Moldavian Democratic Republic

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Moldavian Democratic Republic
Republica Democratică Moldovenească
Flag Coat of arms
Territory claimed by the Moldavian Democratic Republic
Capital Chișinău
Languages Romanian
Government Republic
 •  1917–1918 Ion Inculeț
Legislature Sfatul Țării
Historical era World War I
 •  Established 15 December [O.S. 2 December] 1917a
 •  Independence 6 February [O.S. 24 January] 1918
 •  United with Romania 9 April [O.S. 27 March] 1918
Preceded by
Succeeded by
Bessarabia Governorate
Kingdom of Romania
Today part of  Moldova
a. See Adoption of the Gregorian calendar#Adoption in Eastern Europe.
Sfatul Țării members in front of the parliament building.
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The Moldavian Democratic Republic (Romanian: Republica Democratică Moldovenească), also known as the Moldavian Republic, was a state proclaimed on December 15 [O.S. December 2] 1917 by the Sfatul Țării (National Council) of Bessarabia, elected in October–November 1917 following the February Revolution and the start of the disintegration of the Russian Empire.

The Sfatul Țării was its legislative body, while the "Council of Directors General", renamed the "Council of Ministers" after the Declaration of Independence, was its government.


When the February Revolution occurred in Petrograd in 1917, the governor of the Bessarabia Governorate stepped down and passed his legal powers to Constantin Mimi, the President of the Gubernial Zemstvo, which was named the Commissar of the Provisional Government in Bessarabia, with Vladimir Criste his deputy. Similar procedures took place in all regions of the Russian Empire: the chiefs of the Tsarist administrations passed their legal powers to the chiefs of the County and Governorate Zemstvos, which were then called County/Governorate Commissars.[1]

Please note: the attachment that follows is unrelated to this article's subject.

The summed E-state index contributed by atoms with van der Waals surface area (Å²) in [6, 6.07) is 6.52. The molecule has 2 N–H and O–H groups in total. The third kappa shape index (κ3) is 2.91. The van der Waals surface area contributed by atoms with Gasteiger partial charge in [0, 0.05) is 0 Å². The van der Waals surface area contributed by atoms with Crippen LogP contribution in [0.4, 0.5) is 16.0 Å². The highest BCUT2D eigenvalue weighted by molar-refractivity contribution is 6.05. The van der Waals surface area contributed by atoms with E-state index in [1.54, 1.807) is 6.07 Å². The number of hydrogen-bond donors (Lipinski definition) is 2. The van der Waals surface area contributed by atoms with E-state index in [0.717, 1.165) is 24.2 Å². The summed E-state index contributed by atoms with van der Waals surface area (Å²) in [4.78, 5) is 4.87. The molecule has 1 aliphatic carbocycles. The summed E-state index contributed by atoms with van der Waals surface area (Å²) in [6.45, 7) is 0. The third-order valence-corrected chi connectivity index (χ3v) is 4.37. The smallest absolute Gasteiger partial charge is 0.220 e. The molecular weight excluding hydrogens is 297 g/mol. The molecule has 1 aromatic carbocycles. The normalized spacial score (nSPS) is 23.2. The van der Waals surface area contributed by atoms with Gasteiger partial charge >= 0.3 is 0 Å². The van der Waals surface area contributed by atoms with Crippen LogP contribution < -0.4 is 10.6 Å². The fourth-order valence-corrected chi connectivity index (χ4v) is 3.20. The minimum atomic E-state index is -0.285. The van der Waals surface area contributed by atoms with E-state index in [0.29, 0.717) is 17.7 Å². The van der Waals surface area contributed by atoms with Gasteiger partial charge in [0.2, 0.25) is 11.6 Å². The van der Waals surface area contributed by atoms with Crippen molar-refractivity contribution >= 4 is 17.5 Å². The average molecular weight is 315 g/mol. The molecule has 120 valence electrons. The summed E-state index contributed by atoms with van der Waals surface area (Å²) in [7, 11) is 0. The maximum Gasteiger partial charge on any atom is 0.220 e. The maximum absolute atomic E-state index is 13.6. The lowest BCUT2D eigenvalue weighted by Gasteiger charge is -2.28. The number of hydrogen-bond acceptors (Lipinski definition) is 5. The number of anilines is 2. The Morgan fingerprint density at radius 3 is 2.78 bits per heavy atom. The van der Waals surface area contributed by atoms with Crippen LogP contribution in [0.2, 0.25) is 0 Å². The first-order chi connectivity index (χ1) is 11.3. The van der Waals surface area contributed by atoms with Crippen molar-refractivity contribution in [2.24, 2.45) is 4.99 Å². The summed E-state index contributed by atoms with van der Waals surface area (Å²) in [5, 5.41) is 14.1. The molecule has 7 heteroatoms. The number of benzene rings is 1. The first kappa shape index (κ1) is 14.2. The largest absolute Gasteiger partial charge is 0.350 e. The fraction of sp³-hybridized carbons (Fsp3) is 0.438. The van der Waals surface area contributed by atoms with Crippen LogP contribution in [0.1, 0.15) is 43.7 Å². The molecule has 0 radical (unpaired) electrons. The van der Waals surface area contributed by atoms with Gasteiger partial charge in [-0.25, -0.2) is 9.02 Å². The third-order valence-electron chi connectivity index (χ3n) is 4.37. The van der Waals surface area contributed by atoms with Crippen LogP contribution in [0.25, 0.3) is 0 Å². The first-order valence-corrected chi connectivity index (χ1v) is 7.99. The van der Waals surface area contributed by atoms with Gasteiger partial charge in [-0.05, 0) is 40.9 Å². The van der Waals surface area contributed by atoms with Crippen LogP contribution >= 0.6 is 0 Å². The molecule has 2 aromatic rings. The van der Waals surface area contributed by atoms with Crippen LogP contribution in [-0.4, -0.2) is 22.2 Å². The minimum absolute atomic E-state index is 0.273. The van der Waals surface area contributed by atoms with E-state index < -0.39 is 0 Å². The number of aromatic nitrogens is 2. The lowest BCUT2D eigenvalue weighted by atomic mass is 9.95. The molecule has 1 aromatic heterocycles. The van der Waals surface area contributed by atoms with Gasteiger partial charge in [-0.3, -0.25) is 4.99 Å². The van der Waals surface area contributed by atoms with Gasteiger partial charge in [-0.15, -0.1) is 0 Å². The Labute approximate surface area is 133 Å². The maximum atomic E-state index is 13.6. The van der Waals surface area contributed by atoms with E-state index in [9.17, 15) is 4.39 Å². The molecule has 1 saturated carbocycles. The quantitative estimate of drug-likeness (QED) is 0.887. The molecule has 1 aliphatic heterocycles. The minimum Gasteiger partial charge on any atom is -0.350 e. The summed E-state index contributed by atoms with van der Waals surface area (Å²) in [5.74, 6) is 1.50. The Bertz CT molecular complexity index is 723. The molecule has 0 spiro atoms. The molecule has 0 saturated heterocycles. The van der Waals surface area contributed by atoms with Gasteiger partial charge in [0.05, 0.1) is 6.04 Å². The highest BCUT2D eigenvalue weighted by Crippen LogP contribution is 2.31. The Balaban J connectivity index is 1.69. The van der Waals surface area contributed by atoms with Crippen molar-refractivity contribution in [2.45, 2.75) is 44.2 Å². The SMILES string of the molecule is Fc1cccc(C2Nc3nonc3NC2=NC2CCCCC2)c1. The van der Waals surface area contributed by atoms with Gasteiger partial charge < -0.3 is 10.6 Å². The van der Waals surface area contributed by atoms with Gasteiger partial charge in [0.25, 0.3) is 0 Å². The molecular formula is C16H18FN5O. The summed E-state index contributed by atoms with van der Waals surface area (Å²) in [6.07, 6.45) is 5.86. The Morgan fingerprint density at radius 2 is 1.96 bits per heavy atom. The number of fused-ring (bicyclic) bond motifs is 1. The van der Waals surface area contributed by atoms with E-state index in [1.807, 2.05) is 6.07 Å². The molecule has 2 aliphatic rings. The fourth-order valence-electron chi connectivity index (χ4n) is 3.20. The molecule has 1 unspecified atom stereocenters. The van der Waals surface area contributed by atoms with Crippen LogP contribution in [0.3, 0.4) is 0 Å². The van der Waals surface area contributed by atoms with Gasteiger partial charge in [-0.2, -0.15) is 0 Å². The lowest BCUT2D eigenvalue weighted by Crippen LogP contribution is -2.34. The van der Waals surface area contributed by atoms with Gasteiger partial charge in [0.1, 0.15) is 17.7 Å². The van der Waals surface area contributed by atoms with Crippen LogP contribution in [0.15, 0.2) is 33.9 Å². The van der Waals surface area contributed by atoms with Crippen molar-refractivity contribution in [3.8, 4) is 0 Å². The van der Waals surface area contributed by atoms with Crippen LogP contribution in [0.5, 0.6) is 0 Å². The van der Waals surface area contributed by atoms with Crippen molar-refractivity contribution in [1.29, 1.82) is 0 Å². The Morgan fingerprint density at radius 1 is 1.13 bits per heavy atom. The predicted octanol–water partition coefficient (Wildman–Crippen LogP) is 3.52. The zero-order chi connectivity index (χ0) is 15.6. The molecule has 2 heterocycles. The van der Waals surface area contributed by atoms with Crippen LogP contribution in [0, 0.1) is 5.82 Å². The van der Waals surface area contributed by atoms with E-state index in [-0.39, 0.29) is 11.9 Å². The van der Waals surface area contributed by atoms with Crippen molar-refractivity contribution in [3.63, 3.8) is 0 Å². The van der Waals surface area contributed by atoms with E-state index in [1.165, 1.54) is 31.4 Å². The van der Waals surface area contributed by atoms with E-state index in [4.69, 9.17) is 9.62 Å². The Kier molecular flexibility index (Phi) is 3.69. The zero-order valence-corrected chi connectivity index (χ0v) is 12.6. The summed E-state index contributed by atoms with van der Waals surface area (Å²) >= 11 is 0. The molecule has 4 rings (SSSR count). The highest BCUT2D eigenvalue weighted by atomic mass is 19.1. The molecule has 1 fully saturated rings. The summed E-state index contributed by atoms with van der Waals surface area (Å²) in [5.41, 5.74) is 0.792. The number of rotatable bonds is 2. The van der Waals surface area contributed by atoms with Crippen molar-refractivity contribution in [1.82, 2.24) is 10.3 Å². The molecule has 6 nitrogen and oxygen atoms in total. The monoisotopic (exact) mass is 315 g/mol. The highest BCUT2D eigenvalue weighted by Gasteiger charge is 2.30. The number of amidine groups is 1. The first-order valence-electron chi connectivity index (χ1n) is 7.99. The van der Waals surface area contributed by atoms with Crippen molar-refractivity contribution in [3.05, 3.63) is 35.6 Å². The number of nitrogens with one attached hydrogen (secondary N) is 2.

The Peasants' Congress, which took place in October 1917, voted Mimi out and Ion Inculeț in as the new Commissar. This move was planned by Alexander Kerenski, who sent Inculeț, an associate professor at the University of Petrograd, to Bessarabia to take hold of the situation. As soon as the Peasants' Congress, which had no legal power, voted, Kerenski formally replaced Mimi with Inculeț. When Inculeț arrived in Chișinău to take power, he faced the quiet opposition of the nobility, so he agreed to take the position of deputy commissar to Vladimir Criste. When the republic was proclaimed, Criste stepped down and passed his legal powers to Inculeț.[1]

The Sfatul Țării (National Council) of Bessarabia was elected in October–November 1917, and started to work in December 1917. It proclaimed the Moldavian Democratic Republic as a federal subject (autonomous republic) of the Russian Democratic Federative Republic.[2]